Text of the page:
In the 1970s when I was fleet of foot and sound of wind and limb I turned down a job to teach literature to the imbeciles at Harvard. Perhaps, if Oxford is anything to go by, I should have gone to Massachusetts and taught the swine.

I digress. In Orlando in the time of King James there was according to Virginia The Great Frost, which historians tell us, was the most severe that ever visited these islands.

She wrote:

“Birds froze in mid-air and fell like stones to the ground. At Norwich a young country-woman started to cross the road in her usual robust health and was seen by the onlookers to turn visibly to powder and be blown in a puff of dust over the roofs as the icy blast struck her at the street corner. The mortality among sheep and cattle was enormous. Corpses froze and could not be drawn from the sheets. It was no uncommon sight to come upon a whole herd of swine frozen immovable upon the road. The fields were full of shepherds, ploughmen, teams of horses, and little bird-scaring boys, all struck stark in the act of the moment, one with his hand to his nose….”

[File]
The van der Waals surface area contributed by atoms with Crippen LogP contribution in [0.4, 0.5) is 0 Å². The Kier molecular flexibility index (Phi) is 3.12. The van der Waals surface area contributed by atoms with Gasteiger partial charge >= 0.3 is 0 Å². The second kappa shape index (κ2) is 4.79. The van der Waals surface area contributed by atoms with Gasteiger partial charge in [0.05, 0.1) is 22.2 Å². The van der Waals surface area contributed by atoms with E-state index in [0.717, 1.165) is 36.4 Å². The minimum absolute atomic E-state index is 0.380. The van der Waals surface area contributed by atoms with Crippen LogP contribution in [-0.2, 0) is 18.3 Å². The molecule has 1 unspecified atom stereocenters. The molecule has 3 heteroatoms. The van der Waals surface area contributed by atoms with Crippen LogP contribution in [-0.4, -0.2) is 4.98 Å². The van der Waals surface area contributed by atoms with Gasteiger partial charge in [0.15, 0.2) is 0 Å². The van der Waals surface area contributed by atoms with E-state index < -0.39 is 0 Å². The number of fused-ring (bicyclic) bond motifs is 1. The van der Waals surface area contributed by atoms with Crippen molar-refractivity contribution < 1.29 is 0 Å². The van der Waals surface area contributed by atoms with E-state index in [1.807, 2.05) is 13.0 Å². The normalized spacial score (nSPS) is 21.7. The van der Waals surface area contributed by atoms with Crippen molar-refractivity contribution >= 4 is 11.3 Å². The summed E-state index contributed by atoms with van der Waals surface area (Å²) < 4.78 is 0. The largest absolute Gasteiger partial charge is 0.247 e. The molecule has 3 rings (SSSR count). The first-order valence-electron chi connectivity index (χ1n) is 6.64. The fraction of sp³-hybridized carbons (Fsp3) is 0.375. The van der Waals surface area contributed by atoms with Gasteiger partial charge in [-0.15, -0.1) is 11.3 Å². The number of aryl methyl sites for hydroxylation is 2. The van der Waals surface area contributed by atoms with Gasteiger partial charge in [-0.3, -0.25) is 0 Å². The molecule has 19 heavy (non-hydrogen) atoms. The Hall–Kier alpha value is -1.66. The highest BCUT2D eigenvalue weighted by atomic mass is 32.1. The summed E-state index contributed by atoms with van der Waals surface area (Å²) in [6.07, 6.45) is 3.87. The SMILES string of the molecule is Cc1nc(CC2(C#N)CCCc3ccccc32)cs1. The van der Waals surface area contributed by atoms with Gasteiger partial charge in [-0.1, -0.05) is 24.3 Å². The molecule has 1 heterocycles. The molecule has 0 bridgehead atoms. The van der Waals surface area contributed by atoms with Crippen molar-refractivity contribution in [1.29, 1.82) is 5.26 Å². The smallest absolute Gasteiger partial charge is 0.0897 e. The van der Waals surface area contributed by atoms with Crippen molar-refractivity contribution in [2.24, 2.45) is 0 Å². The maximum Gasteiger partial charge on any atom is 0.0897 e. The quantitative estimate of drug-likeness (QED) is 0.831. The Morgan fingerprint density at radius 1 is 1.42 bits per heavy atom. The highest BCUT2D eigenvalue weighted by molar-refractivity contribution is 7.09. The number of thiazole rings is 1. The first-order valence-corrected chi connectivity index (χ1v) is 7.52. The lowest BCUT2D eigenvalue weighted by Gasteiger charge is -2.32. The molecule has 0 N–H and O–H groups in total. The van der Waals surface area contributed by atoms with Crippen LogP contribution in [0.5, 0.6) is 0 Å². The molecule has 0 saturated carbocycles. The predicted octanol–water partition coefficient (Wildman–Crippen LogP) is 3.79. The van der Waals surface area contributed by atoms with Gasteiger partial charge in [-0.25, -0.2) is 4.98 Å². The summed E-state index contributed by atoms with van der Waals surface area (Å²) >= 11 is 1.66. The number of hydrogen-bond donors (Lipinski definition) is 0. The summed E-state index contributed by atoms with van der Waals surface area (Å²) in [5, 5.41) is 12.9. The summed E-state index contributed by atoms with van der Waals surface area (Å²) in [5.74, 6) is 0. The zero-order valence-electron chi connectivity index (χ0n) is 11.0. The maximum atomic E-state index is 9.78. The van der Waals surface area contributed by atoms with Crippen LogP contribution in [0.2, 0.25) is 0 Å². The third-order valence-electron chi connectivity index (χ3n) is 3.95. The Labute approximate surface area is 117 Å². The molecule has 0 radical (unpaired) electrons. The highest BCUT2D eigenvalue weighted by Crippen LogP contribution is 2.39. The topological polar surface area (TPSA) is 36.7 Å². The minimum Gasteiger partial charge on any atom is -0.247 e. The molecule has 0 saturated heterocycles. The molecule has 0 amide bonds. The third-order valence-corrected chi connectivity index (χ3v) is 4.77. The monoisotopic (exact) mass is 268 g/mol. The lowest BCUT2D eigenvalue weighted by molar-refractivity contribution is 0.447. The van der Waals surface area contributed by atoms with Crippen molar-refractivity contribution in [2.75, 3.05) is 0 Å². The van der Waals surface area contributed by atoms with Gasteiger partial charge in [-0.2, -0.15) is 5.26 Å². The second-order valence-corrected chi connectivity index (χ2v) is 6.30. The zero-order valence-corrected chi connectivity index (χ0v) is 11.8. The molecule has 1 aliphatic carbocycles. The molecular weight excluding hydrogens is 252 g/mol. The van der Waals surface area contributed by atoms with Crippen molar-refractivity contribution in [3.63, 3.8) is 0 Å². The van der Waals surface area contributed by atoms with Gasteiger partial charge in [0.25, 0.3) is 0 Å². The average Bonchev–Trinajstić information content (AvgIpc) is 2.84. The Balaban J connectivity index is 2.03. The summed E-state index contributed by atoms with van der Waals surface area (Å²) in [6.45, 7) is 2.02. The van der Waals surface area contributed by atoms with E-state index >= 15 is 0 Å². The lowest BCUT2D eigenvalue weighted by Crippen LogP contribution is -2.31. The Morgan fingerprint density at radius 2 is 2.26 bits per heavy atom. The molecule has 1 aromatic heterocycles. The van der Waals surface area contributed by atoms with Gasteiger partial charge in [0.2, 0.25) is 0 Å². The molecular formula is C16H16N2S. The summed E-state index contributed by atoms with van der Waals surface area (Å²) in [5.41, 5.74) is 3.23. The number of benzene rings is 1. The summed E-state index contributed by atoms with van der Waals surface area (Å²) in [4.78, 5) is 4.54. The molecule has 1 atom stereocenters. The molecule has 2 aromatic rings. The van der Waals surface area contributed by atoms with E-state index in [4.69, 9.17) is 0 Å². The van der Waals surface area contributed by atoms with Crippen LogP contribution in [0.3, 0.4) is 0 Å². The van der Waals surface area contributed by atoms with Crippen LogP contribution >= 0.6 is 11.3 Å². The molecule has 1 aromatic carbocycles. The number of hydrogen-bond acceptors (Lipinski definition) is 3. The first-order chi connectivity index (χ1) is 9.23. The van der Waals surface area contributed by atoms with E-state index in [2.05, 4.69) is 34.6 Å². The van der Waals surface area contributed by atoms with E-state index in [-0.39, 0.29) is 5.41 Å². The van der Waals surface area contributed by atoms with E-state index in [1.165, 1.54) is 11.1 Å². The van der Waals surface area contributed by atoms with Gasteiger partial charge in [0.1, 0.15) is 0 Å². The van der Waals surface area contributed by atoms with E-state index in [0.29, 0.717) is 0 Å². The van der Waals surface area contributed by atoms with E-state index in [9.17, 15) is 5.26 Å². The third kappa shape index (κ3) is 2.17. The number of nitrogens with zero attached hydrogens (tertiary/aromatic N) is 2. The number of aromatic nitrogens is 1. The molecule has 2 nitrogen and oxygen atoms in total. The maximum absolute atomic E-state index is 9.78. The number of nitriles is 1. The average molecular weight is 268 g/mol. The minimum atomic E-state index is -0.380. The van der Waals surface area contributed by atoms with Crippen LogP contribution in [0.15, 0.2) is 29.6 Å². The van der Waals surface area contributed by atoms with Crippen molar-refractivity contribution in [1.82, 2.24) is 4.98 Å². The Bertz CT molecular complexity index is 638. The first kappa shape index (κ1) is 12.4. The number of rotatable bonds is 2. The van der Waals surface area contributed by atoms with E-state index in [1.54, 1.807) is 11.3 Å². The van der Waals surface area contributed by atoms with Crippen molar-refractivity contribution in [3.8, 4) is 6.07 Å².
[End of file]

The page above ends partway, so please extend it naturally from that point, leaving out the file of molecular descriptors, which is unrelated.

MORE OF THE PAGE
Virginia was such fun among the Bloomsbury Circle.

This excellent stuff comes because in my new summer holiday read, The Summer Stock Murders, the weather rescued me from not knowing what the hell I was going to do for a plot.

I recommend my book, and Virginia Woolf’s, to my many blog-fans.

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Fog is the kind of weather that used to feature big in English literature.